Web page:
In contrast, a platform delivery team builds products for other teams inside the company - the end users of the platform team's product are other teams within the company. I'll be using "platform team" as a short-hand for "platform delivery team".

In the language of Team Topologies, a product delivery team would typically be characterized as a Stream Aligned team. While the Team Topologies authors originally defined Platform Team as a distinct topology, they've subsequently come to see "platform" as a broader concept, rather than a distinct way of working - something I very much agree with. In my experience when it comes to Team Topologies terminology a good platform tends to operate as either a Stream Aligned team - with their platform being their value stream - or as an Enabling team, helping other teams to succeed with their platform. In fact, in many of the cross-team collaboration patterns we'll be looking at in this article the platform team is acting in that Enabling mode.

"Platform" > Internal Developer Platform

There's a lot of buzz at the moment around Platform Engineering, primarily focused on Internal Developer Platforms (IDPs). I want to make it clear that the discussion of "platforms" here is significantly broader; it encompasses other internal products such as a data platform, a front-end design system, or an experimentation platform.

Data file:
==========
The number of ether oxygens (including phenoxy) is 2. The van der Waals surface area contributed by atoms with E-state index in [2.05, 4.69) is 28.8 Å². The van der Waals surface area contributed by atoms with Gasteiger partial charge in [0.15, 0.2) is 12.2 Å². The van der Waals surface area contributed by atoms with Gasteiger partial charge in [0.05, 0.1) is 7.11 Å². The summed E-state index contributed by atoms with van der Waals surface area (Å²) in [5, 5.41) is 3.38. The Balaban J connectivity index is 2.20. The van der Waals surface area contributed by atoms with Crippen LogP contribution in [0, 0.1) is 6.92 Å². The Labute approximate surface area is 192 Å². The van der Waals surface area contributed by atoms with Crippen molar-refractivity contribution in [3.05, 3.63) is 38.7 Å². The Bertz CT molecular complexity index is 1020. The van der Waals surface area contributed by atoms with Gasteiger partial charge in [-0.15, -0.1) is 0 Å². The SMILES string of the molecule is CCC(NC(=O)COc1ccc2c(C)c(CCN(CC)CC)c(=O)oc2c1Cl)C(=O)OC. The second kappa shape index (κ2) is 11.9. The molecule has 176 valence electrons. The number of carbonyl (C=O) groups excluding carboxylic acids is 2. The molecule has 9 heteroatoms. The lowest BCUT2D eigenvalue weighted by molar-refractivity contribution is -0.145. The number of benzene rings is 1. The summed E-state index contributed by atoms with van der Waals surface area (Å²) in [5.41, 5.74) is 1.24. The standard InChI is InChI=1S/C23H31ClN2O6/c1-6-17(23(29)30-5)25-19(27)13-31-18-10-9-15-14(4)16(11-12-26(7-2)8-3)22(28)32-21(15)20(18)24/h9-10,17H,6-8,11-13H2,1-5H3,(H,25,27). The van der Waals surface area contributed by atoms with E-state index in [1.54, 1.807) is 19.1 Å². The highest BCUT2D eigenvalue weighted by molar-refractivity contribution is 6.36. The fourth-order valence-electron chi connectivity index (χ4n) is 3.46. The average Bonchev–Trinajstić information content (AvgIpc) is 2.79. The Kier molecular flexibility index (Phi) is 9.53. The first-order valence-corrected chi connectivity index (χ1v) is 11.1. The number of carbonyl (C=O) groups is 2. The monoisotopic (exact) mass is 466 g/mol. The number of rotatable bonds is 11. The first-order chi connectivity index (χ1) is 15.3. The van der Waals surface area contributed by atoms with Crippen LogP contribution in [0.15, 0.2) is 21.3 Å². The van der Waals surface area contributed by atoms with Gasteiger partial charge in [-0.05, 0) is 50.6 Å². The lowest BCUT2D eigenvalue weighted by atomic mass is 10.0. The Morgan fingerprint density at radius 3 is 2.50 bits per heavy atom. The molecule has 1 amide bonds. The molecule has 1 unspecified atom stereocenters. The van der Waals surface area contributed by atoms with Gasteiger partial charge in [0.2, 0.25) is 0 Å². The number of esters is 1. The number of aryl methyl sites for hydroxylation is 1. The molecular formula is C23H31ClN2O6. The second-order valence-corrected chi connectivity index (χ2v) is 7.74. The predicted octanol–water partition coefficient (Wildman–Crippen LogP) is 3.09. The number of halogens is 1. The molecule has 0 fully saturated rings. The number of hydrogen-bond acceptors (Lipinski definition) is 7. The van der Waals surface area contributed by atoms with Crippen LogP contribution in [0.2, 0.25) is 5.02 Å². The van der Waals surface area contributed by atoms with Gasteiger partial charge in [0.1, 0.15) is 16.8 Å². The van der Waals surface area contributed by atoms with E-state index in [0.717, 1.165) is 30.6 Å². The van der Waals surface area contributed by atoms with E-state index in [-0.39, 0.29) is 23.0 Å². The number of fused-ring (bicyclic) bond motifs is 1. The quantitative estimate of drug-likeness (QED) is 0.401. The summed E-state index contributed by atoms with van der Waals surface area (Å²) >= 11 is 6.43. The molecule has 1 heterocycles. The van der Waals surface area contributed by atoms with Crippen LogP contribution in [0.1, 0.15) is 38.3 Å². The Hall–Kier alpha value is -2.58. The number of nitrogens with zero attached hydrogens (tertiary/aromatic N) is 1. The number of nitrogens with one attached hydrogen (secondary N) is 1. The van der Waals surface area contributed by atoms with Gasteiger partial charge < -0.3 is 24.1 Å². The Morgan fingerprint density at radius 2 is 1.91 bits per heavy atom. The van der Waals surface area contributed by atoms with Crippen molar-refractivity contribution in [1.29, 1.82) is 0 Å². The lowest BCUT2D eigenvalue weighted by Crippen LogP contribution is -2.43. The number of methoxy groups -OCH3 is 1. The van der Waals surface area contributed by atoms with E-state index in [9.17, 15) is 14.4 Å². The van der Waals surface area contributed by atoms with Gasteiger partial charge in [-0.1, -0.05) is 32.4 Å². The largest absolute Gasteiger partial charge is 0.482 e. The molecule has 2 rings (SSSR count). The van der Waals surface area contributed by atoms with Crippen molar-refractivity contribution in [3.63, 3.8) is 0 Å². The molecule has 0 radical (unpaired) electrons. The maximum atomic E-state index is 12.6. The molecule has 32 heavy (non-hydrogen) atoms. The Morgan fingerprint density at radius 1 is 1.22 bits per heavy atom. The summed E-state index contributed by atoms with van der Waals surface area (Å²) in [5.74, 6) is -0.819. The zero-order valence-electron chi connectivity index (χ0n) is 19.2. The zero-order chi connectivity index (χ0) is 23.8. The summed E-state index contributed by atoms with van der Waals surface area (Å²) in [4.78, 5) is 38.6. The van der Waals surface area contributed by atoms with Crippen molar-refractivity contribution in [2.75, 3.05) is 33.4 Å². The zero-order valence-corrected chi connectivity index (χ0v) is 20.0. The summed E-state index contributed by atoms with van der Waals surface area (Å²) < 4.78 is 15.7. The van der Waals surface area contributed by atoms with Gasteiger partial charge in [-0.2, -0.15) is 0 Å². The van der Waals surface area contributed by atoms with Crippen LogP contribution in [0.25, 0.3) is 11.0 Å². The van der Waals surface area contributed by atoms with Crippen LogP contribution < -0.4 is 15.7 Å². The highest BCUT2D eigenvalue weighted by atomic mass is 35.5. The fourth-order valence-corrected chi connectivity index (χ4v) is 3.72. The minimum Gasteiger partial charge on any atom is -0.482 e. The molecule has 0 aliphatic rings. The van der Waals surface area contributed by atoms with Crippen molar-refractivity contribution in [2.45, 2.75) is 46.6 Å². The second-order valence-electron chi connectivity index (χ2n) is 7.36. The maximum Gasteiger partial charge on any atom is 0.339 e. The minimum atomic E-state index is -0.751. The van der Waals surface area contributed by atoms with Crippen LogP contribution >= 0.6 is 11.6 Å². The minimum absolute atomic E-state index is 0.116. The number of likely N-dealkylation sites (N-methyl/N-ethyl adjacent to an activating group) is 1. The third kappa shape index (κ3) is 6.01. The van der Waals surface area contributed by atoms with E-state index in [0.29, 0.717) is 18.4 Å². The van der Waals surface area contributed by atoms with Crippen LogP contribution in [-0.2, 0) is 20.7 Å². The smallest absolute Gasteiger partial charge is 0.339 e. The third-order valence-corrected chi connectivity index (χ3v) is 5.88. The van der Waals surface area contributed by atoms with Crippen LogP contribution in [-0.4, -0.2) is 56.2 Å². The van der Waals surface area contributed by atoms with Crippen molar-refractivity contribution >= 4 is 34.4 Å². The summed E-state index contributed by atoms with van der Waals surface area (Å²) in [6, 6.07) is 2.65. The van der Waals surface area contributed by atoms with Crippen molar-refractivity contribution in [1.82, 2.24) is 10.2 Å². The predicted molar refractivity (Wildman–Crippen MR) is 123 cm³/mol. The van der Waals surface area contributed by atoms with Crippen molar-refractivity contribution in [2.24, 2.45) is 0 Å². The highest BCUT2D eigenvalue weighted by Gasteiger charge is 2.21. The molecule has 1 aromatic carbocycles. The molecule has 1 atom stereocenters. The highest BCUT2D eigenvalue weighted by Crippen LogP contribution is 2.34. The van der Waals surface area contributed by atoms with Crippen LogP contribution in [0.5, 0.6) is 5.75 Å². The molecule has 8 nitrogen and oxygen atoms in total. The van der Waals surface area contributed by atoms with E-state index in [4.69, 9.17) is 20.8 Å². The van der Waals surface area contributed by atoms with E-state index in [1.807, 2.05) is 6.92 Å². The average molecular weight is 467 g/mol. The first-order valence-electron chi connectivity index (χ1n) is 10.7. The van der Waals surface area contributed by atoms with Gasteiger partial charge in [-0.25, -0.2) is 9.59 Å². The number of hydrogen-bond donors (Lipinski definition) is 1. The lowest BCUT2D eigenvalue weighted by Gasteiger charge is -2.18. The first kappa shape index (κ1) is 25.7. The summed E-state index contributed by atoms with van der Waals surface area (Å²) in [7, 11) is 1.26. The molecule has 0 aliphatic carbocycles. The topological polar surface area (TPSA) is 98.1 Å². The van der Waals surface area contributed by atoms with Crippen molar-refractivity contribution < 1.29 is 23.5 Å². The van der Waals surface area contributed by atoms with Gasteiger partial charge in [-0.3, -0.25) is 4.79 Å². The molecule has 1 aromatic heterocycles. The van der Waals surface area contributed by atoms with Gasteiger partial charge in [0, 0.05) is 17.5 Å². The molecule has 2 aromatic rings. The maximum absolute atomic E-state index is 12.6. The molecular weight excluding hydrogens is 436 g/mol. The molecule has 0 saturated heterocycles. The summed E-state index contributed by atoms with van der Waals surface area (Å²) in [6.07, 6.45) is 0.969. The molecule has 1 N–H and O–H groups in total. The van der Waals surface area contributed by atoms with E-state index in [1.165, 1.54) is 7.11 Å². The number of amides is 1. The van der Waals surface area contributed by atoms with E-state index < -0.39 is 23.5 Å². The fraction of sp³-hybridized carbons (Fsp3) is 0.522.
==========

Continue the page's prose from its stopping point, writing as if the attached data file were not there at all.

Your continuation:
In fact, while we will be primarily concerned with technical platforms, a lot of the ideas presented here also apply to internal products that provide shared business capabilities - a money movement service at a fintech company, or a product catalog service at an e-comm company. The unifying characteristic is that platforms are internal products used by other teams within an organization. Thus, platform teams are building products whose customers are other teams within their company.

platform teams are building products whose customers are other teams within their company

Phases of platform adoption

Ok, back to the different types of cross-team work. We're going to look at three scenarios that require collaboration between platform teams and product delivery teams: platform migrations, platform consumption, and platform evolution.

As we look at these three phases, it's important to note two specific characteristics: which team is driving the work, and which team owns the codebase where the work will happen. The answers to those two questions greatly affect which collaboration patterns make sense in each scenario.

Platform Migrations

We'll start by looking at platform migrations. Migrations involve changes to product teams' codebases in order to switch over to some new platform capability.

We see that in these situations it's a platform team that's driving the changes, but the ownership of the codebase that needs changing is sits with a different team - a product team. Hence the need for cross-team collaboration.

Examples of migration work